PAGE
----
First, let’s define the terms. Cloud AI means its processes are done in remote locations. On the other hand, edge AI occurs on the hardware itself.
The current era of home security devices generally depend on cloud technology to deliver their features, but as home security advances, the adoption of edge AI could transform the space.
This is important for a number of reasons. For example, owners of connected devices have complained they are unable to use their devices if cloud servers are down, so edge computing presents an attractive alternative to run cloud operations locally on devices.
Edge AI’s real-time analysis, lack of latency issues, encryption, and storage of biometric information on the device bridges the gap between cybersecurity and physical security. Our concept of home security prizes user autonomy, and edge AI provides more of it.
But don’t get too excited just yet.
Although current edge AI can support tasks like unlocking a smartphone with facial recognition, the magnitude of its application to home security means its mainstream inclusion is still a while away. As SpotCam’s Lin puts it, “If you want to do edge computing, to run all algorithms, you need a dedicated server, and that architecture is not possible for residential users.”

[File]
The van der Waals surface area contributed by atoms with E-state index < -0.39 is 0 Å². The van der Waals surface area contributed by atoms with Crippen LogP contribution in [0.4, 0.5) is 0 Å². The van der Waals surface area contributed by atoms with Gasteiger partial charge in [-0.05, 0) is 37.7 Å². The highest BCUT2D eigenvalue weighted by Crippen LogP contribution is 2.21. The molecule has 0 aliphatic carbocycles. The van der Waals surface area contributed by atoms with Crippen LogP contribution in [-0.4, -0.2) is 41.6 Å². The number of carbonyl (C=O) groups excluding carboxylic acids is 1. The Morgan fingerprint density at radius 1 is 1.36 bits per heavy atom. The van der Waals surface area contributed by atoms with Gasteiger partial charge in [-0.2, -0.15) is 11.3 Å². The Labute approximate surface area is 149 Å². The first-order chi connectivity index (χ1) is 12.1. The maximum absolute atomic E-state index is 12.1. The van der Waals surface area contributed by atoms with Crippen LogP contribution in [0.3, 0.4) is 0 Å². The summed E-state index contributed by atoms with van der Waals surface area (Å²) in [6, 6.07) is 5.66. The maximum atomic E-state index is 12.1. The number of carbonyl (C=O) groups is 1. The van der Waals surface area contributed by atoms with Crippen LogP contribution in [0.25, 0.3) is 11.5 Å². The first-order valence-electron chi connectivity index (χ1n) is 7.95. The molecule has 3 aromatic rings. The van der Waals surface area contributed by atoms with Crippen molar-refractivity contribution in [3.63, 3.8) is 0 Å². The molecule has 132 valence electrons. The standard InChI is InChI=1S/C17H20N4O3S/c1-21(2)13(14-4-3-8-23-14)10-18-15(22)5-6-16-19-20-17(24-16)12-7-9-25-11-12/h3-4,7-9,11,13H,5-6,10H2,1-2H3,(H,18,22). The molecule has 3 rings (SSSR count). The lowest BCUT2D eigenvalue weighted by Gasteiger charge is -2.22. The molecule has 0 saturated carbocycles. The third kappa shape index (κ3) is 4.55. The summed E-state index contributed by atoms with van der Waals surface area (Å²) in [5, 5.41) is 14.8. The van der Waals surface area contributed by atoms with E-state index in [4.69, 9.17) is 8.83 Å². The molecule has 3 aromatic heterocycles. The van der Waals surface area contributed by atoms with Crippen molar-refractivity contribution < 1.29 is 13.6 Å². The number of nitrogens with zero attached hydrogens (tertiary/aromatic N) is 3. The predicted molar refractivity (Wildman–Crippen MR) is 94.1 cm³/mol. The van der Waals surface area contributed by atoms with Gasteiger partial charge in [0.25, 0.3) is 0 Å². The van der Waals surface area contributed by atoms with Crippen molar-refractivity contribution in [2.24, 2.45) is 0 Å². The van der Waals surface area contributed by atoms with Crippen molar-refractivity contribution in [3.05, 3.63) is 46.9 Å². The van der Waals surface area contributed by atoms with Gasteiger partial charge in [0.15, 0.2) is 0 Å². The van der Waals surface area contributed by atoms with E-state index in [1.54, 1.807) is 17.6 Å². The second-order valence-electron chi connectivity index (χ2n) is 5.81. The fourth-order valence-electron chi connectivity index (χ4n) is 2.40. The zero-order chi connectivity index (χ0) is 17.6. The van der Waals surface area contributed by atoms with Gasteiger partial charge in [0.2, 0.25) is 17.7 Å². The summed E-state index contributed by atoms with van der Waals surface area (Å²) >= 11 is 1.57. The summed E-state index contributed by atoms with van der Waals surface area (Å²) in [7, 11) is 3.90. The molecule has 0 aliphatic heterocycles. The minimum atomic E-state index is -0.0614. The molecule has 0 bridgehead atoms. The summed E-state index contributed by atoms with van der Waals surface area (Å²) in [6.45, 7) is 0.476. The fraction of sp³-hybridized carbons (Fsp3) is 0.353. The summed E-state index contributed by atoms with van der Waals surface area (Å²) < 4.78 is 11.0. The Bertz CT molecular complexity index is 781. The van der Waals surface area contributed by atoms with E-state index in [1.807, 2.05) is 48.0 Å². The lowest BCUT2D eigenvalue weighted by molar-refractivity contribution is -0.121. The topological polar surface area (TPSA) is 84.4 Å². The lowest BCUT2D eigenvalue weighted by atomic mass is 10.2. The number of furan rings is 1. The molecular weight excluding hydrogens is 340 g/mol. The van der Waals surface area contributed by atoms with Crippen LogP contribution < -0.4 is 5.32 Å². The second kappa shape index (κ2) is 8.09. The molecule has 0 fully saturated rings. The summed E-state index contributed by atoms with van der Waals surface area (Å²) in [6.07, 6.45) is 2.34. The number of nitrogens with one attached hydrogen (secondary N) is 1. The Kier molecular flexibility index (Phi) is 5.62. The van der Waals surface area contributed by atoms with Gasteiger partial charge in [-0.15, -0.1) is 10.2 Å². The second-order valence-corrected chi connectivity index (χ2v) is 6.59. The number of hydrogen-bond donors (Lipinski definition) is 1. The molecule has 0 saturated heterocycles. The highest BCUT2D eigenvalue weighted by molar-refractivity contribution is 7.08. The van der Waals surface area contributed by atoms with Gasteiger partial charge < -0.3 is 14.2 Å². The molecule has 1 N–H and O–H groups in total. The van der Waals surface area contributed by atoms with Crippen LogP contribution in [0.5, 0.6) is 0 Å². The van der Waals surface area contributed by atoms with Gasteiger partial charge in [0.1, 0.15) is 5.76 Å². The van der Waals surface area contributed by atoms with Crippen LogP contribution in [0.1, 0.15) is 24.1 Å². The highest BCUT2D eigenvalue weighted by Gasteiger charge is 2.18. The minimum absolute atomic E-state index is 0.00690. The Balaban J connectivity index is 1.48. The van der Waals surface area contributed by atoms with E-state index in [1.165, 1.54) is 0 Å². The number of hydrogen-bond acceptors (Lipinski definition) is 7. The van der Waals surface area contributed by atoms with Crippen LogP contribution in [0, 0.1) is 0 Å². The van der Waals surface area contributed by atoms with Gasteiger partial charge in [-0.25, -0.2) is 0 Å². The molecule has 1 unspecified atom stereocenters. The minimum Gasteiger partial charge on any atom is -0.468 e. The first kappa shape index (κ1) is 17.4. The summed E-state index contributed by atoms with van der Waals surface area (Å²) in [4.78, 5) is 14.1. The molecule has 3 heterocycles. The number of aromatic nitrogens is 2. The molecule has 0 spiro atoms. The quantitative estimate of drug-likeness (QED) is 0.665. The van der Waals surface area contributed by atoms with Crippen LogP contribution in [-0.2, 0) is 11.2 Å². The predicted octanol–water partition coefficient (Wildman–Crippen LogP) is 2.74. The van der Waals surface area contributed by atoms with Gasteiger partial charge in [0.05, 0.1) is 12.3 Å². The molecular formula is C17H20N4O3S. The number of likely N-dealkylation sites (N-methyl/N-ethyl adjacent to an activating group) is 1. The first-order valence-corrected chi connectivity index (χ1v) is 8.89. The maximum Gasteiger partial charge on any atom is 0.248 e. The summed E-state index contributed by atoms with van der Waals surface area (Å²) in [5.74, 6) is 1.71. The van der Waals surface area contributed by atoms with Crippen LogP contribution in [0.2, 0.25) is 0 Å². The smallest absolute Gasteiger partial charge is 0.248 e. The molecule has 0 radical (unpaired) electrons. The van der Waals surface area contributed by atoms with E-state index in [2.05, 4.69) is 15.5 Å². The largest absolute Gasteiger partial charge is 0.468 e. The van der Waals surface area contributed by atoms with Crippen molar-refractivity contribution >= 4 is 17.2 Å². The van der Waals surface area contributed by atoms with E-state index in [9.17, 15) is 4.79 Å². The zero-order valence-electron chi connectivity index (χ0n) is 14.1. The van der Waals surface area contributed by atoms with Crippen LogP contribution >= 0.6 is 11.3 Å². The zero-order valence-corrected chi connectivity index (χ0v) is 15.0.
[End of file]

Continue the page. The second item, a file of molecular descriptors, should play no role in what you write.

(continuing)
Instead, a mixed approach to cloud and edge computing is the next step, Lin told us.
“At this moment, edge computing is beginning to get more powerful, and every stage is still complementary to cloud computing. Maybe in the future, most services will run on edge, but this is not happening yet. We think a combination is a good approach.”
The adoption of AI in home security will bring a new level of visibility and ease, shifting security from an outlier technology to a cohesive part of the connected home.
As the technology matures, we’ll see more products that address security concerns and provide hospitality — but this innovation isn’t just the work of technology alone. Our attitudes towards connected security devices are changing too.
Home security is transforming from a utility to modern home comfort, and how we adopt it now will shape its future trajectory. In other words, we have the autonomy to decide how our homes are protected — and AI plays a vital role in that shift.
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Published November 30, 2020 — 14:01 UTC